Wyndham’s Digger stories preserved with grants

A project to document the lives of Wyndham’s fallen World War I soldiers, a reflective garden dedicated to Australia’s Diggers and the restoration of military equipment from the 1800s are among the latest Wyndham recipients of funding through the federal government’s ANZAC Centenary Local Grants program.

As reported by Star Weekly last month, the Wyndham Anzac commemorative committee, with support from Wyndham council and Werribee RSL, is compiling digital travelling storyboards on each of the 60 World War I diggers.

The project will develop storyboards detailing the life of each soldier. It will also develop a WWI mural at Werribee RSL and an interactive and educational war commemoration for school students, featuring displays, tours and re-creations of life in the trenches.

Along with moving around schools and the community, the storyboards will stand beside crowds at the Werribee march on April 19 and the dawn service at the cenotaph on Anzac Day.

Werribee Secondary College received $5592 to restore historic military equipment and uniforms donated to the school in 2011.

The uniforms, the same as those worn by Werribee’s half-battery of horse artillery in the late 1800s, will be used by students in commemorative services.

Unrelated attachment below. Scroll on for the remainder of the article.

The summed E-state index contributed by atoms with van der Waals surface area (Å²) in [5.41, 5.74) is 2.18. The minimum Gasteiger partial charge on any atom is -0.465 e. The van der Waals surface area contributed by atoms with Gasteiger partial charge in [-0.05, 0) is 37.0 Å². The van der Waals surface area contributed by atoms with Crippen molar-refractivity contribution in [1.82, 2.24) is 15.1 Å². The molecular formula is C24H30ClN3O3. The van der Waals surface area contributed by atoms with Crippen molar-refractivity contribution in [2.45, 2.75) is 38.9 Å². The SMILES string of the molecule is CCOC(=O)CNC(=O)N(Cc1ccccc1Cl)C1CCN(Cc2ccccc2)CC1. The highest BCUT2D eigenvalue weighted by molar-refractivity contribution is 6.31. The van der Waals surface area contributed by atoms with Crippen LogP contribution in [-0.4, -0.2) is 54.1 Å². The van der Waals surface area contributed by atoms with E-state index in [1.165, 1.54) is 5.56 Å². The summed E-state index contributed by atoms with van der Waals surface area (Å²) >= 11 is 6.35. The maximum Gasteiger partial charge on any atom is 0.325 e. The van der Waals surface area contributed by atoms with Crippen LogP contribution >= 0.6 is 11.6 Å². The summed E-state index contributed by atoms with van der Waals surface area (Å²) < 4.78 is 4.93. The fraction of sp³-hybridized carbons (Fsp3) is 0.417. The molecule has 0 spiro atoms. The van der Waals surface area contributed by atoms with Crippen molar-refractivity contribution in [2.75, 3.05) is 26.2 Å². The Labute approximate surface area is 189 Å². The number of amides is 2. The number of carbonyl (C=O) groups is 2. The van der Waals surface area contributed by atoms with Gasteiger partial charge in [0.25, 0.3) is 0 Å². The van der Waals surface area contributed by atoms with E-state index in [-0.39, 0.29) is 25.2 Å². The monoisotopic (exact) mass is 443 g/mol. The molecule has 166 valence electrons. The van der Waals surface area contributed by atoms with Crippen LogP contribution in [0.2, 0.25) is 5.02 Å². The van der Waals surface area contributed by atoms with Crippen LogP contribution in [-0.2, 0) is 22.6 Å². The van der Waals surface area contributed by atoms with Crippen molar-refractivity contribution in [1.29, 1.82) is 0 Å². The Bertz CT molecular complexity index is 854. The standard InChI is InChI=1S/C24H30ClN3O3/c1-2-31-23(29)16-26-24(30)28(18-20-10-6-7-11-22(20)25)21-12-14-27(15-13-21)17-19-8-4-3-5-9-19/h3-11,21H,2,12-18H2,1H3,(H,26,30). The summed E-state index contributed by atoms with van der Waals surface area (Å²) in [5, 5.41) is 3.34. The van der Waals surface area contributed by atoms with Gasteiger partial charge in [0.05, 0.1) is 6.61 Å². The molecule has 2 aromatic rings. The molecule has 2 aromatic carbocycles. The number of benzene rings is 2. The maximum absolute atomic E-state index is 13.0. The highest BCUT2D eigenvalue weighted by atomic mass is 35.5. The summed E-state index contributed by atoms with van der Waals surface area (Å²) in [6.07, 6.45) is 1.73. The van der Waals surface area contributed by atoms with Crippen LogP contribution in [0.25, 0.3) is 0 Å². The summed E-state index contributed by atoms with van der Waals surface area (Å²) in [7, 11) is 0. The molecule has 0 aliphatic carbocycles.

Werribee Men’s Shed was awarded $10,410 to create a reflective garden at the Wyndham Park Community Centre dedicated to Australia’s World War I soldiers.

Commemorative committee member Margaret Markovic said it was important to create more awareness of what soldiers went through. “This grant will allow us to record Wyndham’s dawn service and our march and record our presentations to schools so we have an oral history for future generations,” she said.

“To have 60 fallen soldiers standing next to the crowd at the march and the dawn service will make a real impact and show that these men are more than just names on a wall.

“We want people to relate to them and personalise their stories by showing their ages and that they were a butcher or a farmer or married with children, where they fought and where they were killed. It’s tragic that some of our soldiers who lost their lives in the war have yet to be identified.

“But for those we do know about, it’s all the more reason for us to learn about them as people.”